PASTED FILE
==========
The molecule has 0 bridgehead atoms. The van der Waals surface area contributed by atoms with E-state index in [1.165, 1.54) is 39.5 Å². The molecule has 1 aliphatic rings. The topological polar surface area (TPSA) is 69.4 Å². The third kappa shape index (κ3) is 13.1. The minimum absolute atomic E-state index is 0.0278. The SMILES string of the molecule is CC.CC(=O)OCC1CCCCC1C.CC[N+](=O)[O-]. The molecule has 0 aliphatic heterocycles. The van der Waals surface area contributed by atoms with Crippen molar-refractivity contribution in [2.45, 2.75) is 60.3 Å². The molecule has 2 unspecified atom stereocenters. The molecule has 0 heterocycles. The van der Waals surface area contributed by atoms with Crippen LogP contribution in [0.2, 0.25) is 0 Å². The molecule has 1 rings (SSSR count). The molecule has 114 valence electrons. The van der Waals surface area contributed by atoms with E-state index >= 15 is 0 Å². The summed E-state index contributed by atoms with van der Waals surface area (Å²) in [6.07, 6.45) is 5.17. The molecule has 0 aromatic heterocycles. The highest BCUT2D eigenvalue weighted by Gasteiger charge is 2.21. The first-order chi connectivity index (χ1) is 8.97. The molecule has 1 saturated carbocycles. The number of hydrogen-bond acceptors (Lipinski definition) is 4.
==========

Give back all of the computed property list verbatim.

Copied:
The molecule has 0 bridgehead atoms. The van der Waals surface area contributed by atoms with E-state index in [1.165, 1.54) is 39.5 Å². The molecule has 1 aliphatic rings. The topological polar surface area (TPSA) is 69.4 Å². The third kappa shape index (κ3) is 13.1. The minimum absolute atomic E-state index is 0.0278. The SMILES string of the molecule is CC.CC(=O)OCC1CCCCC1C.CC[N+](=O)[O-]. The molecule has 0 aliphatic heterocycles. The van der Waals surface area contributed by atoms with Crippen molar-refractivity contribution in [2.45, 2.75) is 60.3 Å². The molecule has 2 unspecified atom stereocenters. The molecule has 0 heterocycles. The van der Waals surface area contributed by atoms with Crippen LogP contribution in [0.2, 0.25) is 0 Å². The molecule has 1 rings (SSSR count). The molecule has 114 valence electrons. The van der Waals surface area contributed by atoms with E-state index >= 15 is 0 Å². The summed E-state index contributed by atoms with van der Waals surface area (Å²) in [6.07, 6.45) is 5.17. The molecule has 0 aromatic heterocycles. The highest BCUT2D eigenvalue weighted by Gasteiger charge is 2.21. The first-order chi connectivity index (χ1) is 8.97. The molecule has 1 saturated carbocycles. The number of hydrogen-bond acceptors (Lipinski definition) is 4.